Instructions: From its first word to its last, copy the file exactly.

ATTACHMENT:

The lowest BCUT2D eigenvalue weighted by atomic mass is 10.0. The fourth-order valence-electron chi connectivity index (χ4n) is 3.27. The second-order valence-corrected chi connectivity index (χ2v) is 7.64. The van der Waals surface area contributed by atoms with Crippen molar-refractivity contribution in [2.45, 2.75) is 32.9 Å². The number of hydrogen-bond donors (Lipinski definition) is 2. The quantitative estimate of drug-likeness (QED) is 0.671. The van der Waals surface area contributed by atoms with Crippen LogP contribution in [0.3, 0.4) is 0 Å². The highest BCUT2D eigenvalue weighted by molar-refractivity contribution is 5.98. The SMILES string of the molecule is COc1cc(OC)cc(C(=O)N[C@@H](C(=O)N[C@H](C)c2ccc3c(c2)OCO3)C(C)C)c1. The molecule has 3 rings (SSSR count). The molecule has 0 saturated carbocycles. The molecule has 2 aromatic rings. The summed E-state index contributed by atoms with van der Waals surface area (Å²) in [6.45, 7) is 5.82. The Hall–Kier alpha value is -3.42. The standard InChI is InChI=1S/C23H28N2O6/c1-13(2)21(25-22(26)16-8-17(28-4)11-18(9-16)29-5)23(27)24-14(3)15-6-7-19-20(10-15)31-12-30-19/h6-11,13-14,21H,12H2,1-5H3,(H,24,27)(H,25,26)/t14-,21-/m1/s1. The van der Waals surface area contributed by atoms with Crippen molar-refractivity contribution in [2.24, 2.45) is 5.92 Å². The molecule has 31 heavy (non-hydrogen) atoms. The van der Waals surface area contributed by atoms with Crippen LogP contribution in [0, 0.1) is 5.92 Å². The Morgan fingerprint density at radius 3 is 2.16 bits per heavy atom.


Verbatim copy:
The lowest BCUT2D eigenvalue weighted by atomic mass is 10.0. The fourth-order valence-electron chi connectivity index (χ4n) is 3.27. The second-order valence-corrected chi connectivity index (χ2v) is 7.64. The van der Waals surface area contributed by atoms with Crippen molar-refractivity contribution in [2.45, 2.75) is 32.9 Å². The number of hydrogen-bond donors (Lipinski definition) is 2. The quantitative estimate of drug-likeness (QED) is 0.671. The van der Waals surface area contributed by atoms with Crippen LogP contribution in [0.3, 0.4) is 0 Å². The highest BCUT2D eigenvalue weighted by molar-refractivity contribution is 5.98. The SMILES string of the molecule is COc1cc(OC)cc(C(=O)N[C@@H](C(=O)N[C@H](C)c2ccc3c(c2)OCO3)C(C)C)c1. The molecule has 3 rings (SSSR count). The molecule has 0 saturated carbocycles. The molecule has 2 aromatic rings. The summed E-state index contributed by atoms with van der Waals surface area (Å²) in [6.45, 7) is 5.82. The Hall–Kier alpha value is -3.42. The standard InChI is InChI=1S/C23H28N2O6/c1-13(2)21(25-22(26)16-8-17(28-4)11-18(9-16)29-5)23(27)24-14(3)15-6-7-19-20(10-15)31-12-30-19/h6-11,13-14,21H,12H2,1-5H3,(H,24,27)(H,25,26)/t14-,21-/m1/s1. The van der Waals surface area contributed by atoms with Crippen molar-refractivity contribution in [2.24, 2.45) is 5.92 Å². The molecule has 31 heavy (non-hydrogen) atoms. The van der Waals surface area contributed by atoms with Crippen LogP contribution in [0, 0.1) is 5.92 Å². The Morgan fingerprint density at radius 3 is 2.16 bits per heavy atom.